In the role of Radames Carl Tanner stepped in for an indisposed Marco Berti. Tanner made his Met debut in 2010 for in one performance of La Fanciulla del West but never returned. Tanner entered the stage with security and even sang his first lines well. However his nerves started to kick in at the beginning of his aria "Celeste Aida." There were some shaky moments and some bad phrases. The transitions from his middle range to his high range were choppy. However during the second half of his aria things seemed to get better and final B flat was sung with security. Like Monastyrska, Tanner's voice easily rang through especially during the temple of Vulcan scene when Radames is being consecrated to the service of the God. Tanner's high range was surprisingly strong and even reminded me of Corelli. Some of his most memorable moments came at the end of the Nile scene when Radames surrenders. His final lines "Io resto a Te" was sung with power yet with agony. However there were some drawbacks to his performance. During the final duet "O Terra addio" between Aida and Radames, Tanner was unable to match Monastyrska's soft and tender line. He strayed off pitch and was unable to sing a true pianissimo line. There were some moments of apprehension during the Amneris-Radames duet where he rushed as well as during his Act 3 duet with Aida. Of course Tanner is not completely at fault as he most likely did not have enough rehearsal time. If he is allowed to sing another performance, Tanner should easily improve. If not he is still a singer who should return more often to Met as he possesses the qualities so few tenors have at the present moment.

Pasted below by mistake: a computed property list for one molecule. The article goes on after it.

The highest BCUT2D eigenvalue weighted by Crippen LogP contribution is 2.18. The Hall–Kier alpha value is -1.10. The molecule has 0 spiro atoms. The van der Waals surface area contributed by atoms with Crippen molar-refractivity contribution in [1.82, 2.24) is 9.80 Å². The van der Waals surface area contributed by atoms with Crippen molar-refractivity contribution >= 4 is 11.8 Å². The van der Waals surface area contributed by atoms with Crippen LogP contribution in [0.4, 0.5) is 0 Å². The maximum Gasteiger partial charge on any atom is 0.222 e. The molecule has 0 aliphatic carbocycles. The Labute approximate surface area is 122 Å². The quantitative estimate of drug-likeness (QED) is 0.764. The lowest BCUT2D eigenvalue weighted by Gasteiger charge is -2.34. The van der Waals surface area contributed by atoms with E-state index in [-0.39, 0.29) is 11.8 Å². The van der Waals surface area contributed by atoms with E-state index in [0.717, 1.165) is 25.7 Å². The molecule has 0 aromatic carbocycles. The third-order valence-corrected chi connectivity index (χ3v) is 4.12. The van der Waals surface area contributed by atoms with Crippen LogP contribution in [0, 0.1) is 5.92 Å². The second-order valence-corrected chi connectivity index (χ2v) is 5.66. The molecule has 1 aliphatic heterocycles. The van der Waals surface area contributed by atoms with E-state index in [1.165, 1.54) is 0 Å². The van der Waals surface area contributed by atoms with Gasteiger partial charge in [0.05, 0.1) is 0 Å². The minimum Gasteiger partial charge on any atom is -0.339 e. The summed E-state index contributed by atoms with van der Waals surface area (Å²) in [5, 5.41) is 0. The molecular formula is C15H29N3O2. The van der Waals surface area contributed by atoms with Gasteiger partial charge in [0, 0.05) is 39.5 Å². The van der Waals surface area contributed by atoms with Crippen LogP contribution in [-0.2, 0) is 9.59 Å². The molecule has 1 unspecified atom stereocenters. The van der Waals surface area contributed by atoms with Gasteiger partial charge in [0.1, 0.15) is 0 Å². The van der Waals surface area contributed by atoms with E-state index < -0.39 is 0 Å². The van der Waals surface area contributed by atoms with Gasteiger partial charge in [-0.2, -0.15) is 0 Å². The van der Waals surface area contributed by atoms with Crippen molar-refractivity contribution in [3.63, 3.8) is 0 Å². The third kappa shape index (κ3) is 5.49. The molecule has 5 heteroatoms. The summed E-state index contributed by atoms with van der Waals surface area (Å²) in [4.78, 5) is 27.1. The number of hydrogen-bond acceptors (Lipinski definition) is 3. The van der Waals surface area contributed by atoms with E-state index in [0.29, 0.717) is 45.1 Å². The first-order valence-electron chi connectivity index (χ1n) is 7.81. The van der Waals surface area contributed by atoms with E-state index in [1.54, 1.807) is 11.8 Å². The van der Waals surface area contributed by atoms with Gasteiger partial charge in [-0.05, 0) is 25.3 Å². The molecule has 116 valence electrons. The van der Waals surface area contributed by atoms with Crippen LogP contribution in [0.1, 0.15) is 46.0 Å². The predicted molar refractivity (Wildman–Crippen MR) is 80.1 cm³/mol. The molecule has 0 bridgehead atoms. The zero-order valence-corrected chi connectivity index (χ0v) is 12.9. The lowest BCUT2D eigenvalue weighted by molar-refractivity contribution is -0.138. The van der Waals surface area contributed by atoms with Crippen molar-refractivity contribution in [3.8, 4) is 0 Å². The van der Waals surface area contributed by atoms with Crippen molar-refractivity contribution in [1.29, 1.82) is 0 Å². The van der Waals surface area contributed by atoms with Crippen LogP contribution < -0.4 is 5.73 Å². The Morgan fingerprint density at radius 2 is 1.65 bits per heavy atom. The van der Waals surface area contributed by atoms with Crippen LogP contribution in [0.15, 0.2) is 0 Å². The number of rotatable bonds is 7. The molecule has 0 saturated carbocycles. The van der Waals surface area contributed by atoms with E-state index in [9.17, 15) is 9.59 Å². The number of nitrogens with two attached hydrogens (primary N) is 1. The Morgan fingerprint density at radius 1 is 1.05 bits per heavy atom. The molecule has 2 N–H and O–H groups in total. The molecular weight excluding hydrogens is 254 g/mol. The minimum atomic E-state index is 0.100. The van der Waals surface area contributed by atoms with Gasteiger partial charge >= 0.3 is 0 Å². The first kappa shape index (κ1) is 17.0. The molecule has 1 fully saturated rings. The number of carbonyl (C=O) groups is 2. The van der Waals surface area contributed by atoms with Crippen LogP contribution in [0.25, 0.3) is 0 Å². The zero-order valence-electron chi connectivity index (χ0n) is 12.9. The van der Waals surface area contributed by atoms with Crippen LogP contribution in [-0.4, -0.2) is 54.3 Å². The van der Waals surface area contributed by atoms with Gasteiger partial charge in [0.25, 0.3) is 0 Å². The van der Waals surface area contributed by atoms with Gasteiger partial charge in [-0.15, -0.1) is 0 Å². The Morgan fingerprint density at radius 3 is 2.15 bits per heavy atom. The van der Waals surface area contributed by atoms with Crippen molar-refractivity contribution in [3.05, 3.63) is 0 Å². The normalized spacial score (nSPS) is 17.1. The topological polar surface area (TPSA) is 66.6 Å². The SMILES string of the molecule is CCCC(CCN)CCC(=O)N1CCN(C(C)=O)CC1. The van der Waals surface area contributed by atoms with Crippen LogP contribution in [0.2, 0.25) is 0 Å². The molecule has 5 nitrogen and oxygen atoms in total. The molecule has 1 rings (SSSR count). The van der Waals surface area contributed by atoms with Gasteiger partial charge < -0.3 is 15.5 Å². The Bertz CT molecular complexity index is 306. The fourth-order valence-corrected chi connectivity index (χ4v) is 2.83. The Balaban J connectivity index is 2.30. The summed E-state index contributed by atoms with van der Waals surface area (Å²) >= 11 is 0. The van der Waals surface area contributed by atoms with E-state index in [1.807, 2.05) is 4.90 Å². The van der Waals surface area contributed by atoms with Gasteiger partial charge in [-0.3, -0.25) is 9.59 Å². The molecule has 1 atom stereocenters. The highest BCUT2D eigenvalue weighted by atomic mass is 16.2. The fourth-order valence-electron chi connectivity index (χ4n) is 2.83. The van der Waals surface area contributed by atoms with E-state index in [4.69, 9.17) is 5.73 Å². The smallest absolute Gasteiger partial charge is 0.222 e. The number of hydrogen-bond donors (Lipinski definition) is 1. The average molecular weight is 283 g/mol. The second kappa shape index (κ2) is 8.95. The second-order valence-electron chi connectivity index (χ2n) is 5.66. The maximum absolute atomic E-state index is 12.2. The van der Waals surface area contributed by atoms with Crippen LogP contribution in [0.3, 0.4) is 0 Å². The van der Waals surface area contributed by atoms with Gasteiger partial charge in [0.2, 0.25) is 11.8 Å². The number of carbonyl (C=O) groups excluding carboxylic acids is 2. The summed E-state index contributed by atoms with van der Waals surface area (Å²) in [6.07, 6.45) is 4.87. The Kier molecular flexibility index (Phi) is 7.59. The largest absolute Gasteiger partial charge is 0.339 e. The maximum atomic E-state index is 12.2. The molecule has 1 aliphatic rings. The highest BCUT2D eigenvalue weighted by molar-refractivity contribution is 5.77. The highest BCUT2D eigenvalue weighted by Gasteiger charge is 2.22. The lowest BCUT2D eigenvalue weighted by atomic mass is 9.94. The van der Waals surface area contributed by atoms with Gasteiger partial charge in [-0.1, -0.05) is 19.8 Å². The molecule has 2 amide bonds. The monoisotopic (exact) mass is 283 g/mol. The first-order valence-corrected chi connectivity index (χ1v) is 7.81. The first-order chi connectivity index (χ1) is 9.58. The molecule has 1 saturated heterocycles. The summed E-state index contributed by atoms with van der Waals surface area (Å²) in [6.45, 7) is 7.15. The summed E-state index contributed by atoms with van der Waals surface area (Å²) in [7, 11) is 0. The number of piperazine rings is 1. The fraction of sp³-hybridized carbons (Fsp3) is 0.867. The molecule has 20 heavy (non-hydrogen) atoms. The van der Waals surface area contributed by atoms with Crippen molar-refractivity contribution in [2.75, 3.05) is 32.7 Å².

As Amonasro, Aida's father Alberto Mastromarino sang with power, control and beauty. His voice while raw in color is easily controlled with his use of phrasing and his impressive high notes. During his Act 3 duet with Aida, Mastromarino sang his powerful line "Non sei mia figlia, dei Faraoni, tu sei la schiava" with authority and held the climatic high G flat giving it dramatic weight. Then when he is forced to console his daughter he added tenderness and impassioned colors to his voice. When Amneris discovers Radames with Amonasro and Aida, Mastromarino lashed out his final lines "Muori" with fury making his Amonasro memorable. It is a shame Mastromarino won't be on the HD transmission because he is the Verdi Baritone the Met has been waiting for.
As Ramfis Stefan Kocan sang with raw colors and Miklos Sebestyen making his Met debut gave a formidable performance. Jennifer Check and Hugo Vera were also solid as the Priestess and Messenger.